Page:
But where did this bourgeois megalomania come from? Arendt traces it to Hobbes, and she is undoubtedly right. But there is nothing further from Hobbes than the Declaration of the Rights of Man. Nothing could contrast more with Hobbes's “nasty, brutish, short” human life than that of a man in the state of nature developing his talents to achieve “happiness.” How did Europe get from the “new dawn” of the French Revolution to absolute nihilism of the imperial bourgeois period? Well, there is not much difference between nihilism and materialism. Arendt writes, “ For power left to itself can achieve nothing but more power, and violence administered for power's (and not for law's ) sake turns into a destructive principle that will not stop until there is nothing left to violate.” And so imperialism has proved in fact. But after Marx what else was there but power and more power, wealth and more wealth.

The French revolutions of 1830 and 1848 were again in the name of the principles of 1789. But Marx's characterization of the revolution of 1848 as a farce because it failed to transfer power to the Paris proletariat changed all that. For it is through this history that Marx changed the idea of revolution from a fight for universal human equality to class warfare. Behind this is Marx's materialist philosophy, the idea that all culture and value were but disguise for the real truth, namely, the identity of who controlled the means of production. High ideals were the costume of tragedy or farce depending upon which class ended up with the means of production at the end.

Such interpretation appealed to leftist historians who could push aside all that refinement of manners they were not heir to and look only at the cold hard material facts: who controls what. But what no one seems to have realized is just what a boon such interpretation was to the bourgeoisie. They too stumbled over their clumsy manners. This interpretation set them free from the self-doubt of the uncultured and the moral qualms that might arise from their possession of “dark satanic mills” while professing a belief in universal human equality. They were now warriors in a class war and all that could be pushed aside. All that was real was money and power, and that was what they had in spades. The bourgeois's clumsiness, his lack of style, the emptiness of his life, was irrelevant. Manners, honor, morals were but window dressing. They saw through it to the truth. Boredom evaporated in the frisson of unvarnished savagery that was class warfare. Their inferiority complex had kept them away from politics, but in the late nineteenth century they commandeered the machinery of the nation state for imperialist purposes with ruthless glee. For there was nothing to hold them back.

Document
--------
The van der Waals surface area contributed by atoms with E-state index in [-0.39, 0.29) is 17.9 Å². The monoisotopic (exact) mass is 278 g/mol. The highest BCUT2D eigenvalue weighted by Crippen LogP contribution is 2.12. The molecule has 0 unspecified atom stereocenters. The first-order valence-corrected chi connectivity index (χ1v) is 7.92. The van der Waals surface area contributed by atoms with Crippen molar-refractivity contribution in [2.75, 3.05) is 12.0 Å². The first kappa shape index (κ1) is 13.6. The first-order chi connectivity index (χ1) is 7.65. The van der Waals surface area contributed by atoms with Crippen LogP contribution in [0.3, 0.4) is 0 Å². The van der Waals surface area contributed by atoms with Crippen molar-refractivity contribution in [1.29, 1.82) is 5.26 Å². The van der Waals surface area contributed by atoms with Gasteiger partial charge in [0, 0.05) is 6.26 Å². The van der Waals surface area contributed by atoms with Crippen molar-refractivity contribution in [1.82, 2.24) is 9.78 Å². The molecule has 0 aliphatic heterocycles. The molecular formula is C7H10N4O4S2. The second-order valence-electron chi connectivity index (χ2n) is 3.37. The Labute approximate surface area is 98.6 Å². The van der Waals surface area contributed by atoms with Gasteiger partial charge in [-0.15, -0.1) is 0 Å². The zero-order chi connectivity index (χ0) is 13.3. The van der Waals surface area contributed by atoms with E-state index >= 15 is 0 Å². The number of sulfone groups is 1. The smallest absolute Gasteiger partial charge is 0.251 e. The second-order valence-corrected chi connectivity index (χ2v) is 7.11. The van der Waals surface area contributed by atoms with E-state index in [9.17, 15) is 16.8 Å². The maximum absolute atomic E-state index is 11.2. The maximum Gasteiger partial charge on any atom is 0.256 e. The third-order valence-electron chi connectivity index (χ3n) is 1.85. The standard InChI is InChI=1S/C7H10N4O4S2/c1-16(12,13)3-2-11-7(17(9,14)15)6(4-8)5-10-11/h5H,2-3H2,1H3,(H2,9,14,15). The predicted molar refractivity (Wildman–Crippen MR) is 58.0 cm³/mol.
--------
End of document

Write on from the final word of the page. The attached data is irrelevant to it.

Since revolution was class war, not a fight for universal human dignity, all was fair. Since power and wealth was everything, why should the bourgeoisie relinquish it to another class? In a war for wealth and power neither side has the moral high ground. Marx's labor theory of value does not succeed in persuading anyone of the justice of the proletariat's cause. The Congresses that followed Napoleon's defeat, through which Metternich set up the nation state system that continues in a hollowed out way today, countered the revolutionary sentiments of the French Revolution by embracing, not rejecting them. Friedrich von Gentz, Metternich's secretary, was a Burkean, and had published a pamphlet, Die Historisches Journal which was nothing but a translation of Burke's works. The Burkean nation-state system countered the inflammatory Enlightenment sentiment for universal equality by claiming it could only be achieved through the nation state. Freedoms became “our” freedoms. The nation state, the bourgeois republic, proclaimed itself the protector of human (now English) rights. At the same time the parliamentary system exhausted the revolutionary energy in procedural wrangling. The courts, too, exhausted petitioners for justice as Dickens describes in Bleak House. Nationalists did not pretend that the revolutionary sentiment was nothing but a costume concealing the reality of class warfare, but fed hopes for realizing these ideals into a system that choked them with red tape. In such a system demands for equality, when they grew too hot, could not be so easily ignored. The American civil rights movement could succeed, if only in a limited way, because it's demand for equality of treatment repeated the noble hopes of the American and first French Revolutions that the United States still clung too, however precariously.